Discuss secession

ickysdad

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Jun 24, 2015
Where are the founding fathers in this discussion??? I understand that James Madison was practically the prime "father" of the document and didn't he say something like that that only the people as in the people of the whole country could dismantle the constitution/union?

I don't know if one is allowed to link to other forums but I remember starting a thread on JP's Panzers back in 2008 titled "ACW versus war of Northern Aggression" it was a rather interesting discussion. If this is not allowed my apologies......
http://panzercentral.com/forum/viewtopic.php?f=91&t=40107
 
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Rebforever

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Oct 26, 2012
Article I, Section 10 and Article IV, Section 3. Congressional approval is needed for a state to join the union. Once allowed to join, congressional approval is needed before a state can partition, join with another state, or change their borders by a fraction of an inch. If congressional approval is needed for any other change in a state's status then implied in that is the need for congressional approval to leave as well.
I don't see secession in that Article. Try again.
 

jgoodguy

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Cannot claim illegality either.
The problem is the Constitution protections for powers. For example flying a CBF on private property is protected even if the municipality says otherwise. Without that protection then there is no protection for things like taking Federal Property. If there was a Constitutional Power of Secession then Fort Sumter would have never happen, the fort would have belonged to SC and there would have been no dispute over sovereignty. So thank you for acknowledging that there is not a Constitutional power of secession.

Without a Constitutional Power of Secession then all those things that go into seceding are illegal under Federal Statues. Taking federal property, failing to follow orders of federal officials, interfering with federal law and so on become illegal. Making war on your soverign becomes treason.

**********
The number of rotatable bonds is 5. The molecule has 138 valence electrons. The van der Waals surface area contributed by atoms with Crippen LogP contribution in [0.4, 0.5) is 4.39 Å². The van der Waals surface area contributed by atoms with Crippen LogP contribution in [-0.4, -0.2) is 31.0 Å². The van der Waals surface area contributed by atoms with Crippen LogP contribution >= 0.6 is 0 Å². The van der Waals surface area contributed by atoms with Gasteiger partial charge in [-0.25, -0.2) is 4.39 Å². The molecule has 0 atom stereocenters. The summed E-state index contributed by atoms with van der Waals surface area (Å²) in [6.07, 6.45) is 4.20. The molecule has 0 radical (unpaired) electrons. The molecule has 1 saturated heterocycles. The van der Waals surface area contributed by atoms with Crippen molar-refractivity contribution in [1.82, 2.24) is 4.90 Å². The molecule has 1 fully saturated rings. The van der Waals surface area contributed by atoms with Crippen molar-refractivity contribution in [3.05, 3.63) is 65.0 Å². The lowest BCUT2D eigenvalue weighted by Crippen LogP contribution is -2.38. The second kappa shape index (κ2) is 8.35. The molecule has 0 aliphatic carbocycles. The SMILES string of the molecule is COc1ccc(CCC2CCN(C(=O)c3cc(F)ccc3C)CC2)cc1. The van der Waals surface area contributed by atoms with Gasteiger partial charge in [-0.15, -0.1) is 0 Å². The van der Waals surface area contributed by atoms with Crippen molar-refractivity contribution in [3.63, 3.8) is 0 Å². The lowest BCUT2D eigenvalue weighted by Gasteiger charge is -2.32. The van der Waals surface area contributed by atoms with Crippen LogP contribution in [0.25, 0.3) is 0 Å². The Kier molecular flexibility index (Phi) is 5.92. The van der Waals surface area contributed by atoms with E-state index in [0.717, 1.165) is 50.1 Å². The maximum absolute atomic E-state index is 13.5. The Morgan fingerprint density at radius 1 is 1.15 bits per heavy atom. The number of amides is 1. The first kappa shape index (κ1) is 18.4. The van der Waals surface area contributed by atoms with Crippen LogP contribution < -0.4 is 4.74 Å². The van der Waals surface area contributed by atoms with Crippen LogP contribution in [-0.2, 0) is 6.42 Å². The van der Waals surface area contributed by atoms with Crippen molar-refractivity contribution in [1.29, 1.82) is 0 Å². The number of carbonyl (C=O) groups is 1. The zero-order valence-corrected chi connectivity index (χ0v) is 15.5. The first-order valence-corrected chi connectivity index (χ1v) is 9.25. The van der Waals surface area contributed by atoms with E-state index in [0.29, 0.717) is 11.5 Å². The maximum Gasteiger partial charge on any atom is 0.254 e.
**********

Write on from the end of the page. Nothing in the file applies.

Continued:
In some ethereal, formless, incorporeal, insubstantial political philosophical dimension secession is not 'illegal' but all the things to make it real are illegal.
 

ickysdad

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Jun 24, 2015
1....I ask a couple of things has there ever been any government,constitution or whatever formed where there was a feature that allowed part of the governed to tell the supreme government plainly to go to hell we are not listening to you?

2.... Doesn't strike anyone that after going through an armed uprising/rebellion against Great Britain that our founding fathers would have understood it could happen to what nation they formed also? So if they knew that and wanted the states to be able to leave if they wanted to wouldn't they have included such an important item in to the constitution?
 

jgoodguy

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2.... Doesn't strike anyone that after going through an armed uprising/rebellion against Great Britain that our founding fathers would have understood it could happen to what nation they formed also? So if they knew that and wanted the states to be able to leave if they wanted to wouldn't they have included such an important item in to the constitution?
IMHO the revolutionary fathers gave the US the Articles of Confederation and the result was a failure. Petty much sure thing they did not want to repeat the mistake of soverign States.

IMHO there is also the assertion without evidence that State Sovereignty is an inherently good thing. Failing that test why would the founding fathers want soverign States?
 

Rebforever

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Oct 26, 2012
IMHO the revolutionary fathers gave the US the Articles of Confederation and the result was a failure. Petty much sure thing they did not want to repeat the mistake of soverign States.

IMHO there is also the assertion without evidence that State Sovereignty is an inherently good thing. Failing that test why would the founding fathers want soverign States?
Your evidence suggests that Secession is unconstitutional because it is not in the constitution.
Secession falls under the 10th Amendment.
 

OpnCoronet

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Feb 23, 2010
The national Constitution is largely concerned with setting up the Federal government. Where it deals with the states, it's mainly to restrict them from certain powers that are given to the Federal government. The Constitution is not a document that exhaustively lists what states can and cannot do (because that is not its purpose or function) and in fact leaves that question rather open-ended with the 9th and 10th amendments. So the fact that secession is not mentioned is not all that meaningful, given that most state powers are not mentioned.



You are roughly correct. The Constitution is a plan of/for a gov't, the details of whose operation is left to the experience over time of the Constitutional Gov't and those of the states, guided and directed by that Constitution.

P.S. I believe you are correct, the silence of the Constitution concerning unilateral secess, is Not all that important, either way.
 
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